Sarsfield Australia

Published on May 27, 2007

Sarsfield is a tiny hamlet and surrounding semi-rural community on the Nicholson River in the South-Eastern corner of Australia. It boasts a bridge, a dozen or so houses and a single street light in the middle. There are no shops, no pub and the school has been closed a few years ago.
But of course there is always hope that Sarsfield too, will eventually graduate to a traffic light and perhaps a supermarket!

The Gippsland area has been inhabited for at least 18 000 years by people of the Gunai or Kurnai tribe, living as hunters and gatherers in the hills and along the rivers and the coast. (learn more: Bataluk Cultural Trail).
The first European to cross the area was explorer-pasturalist Angus MacMillan, searching for pasture for the drought-stricken livestock of the Monaro high plains in 1840. Two years later, largely ignoring the occupancy right of indigenous people, several cattle stations were established in the region.
Within 40 years only 140 of the 1500 or so original inhabitants were still alive.

The area was named by Charles Marshall after the famous Irish General Patrick Sarsfield, a distant relative.

Charles MarshallCharles Marshall was born in Sydney, Australia, in 1817, to convict parents George Marshall and Mary McCarroll. He first came to the area with a friend who pioneered a local cattle station.
With his whaleboat "Sarsfield" he found the old entrance from the ocean into the Gippsland lakes in 1854, and traveling the Nicholson River he discovered gold.

Nicholson Gold DiggingsIn 1856 Marshall built a store and hotel , the Captain Cook Hotel, to supply travellers to the goldfields of Nicholson and Omeo. His boat “Sarsfield” carried stores and passengers weekly from Port Albert to Sarsfield.

Extract from the Gippsland Guardian 24.10.1856

" Notice to Diggers and Travelers to the Omeo and Nicholson Diggings: Parties arriving at Port Albert for either of the above diggings, are hereby informed that they may avail themselves of a cheap and expedious mode of travelling by the lakes from Seacomb township, as a 4 ton whale-boat leaves the above township every Monday morning after the arrival of the Melbourne steamer at Port Albert, and leaves passengers and their swags within 16 miles of the Nicholson Diggings, at the Captain Cook Hotel."        Prott Brors, Seacomb, Oct 2nd 1856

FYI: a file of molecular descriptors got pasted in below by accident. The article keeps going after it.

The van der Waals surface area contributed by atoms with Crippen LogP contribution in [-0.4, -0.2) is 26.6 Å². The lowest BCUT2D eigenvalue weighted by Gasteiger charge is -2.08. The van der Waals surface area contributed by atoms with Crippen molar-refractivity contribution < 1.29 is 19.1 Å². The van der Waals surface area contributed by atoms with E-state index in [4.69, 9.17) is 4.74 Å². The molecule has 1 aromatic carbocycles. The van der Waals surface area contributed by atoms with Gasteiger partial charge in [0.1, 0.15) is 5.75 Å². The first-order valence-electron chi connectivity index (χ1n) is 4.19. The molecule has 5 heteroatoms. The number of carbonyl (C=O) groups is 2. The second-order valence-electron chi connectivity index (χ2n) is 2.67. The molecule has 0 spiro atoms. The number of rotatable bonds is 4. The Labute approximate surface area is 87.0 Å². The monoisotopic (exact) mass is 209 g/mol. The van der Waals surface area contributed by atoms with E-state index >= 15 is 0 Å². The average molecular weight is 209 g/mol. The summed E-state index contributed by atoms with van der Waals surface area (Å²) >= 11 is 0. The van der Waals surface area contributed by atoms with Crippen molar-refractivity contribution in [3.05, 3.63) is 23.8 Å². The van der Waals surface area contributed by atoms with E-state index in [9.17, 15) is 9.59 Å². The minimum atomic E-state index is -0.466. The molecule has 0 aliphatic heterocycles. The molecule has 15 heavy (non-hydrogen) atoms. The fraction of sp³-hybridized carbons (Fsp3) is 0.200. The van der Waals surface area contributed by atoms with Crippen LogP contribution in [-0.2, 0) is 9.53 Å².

In 1859 a bridge was built across the Nicholson and a town planned. Alfred Howitt, the famous explorer and anthropologist, stayed at the Captain Cook Hotel.Alfred William Howitt
He wrote:
“We have enlisted the service of that prince of hosts, Charley Marshall, the worthy proprietor of the hotel, to pioneer us over the newly marked township, a few lots of which are to be disposed of at the Government land sale on 23rd instant…”

But when only a few lots were sold he remarked: ”I expect Sarsfield will remain another monument of red tape, ignorance and folly.”

With the discovery of other, richer goldfields, however, prospectors and miners moved on.

The Captain Cook Hotel was burnt down in the 1860s by Aborigines in retaliation for the shooting of two of their men who were caught shoplifting. A few years later another hotel was built in its place, which was first called Nicholson Hotel, and later Sarsfield Hotel.

Sarsfield never grew as a township. Mixed farming, hops, vegetables and dairying eventually became unsustainable and gave way to cattle and sheep grazing. Today the community is growing again, but few people make their income from farming alone.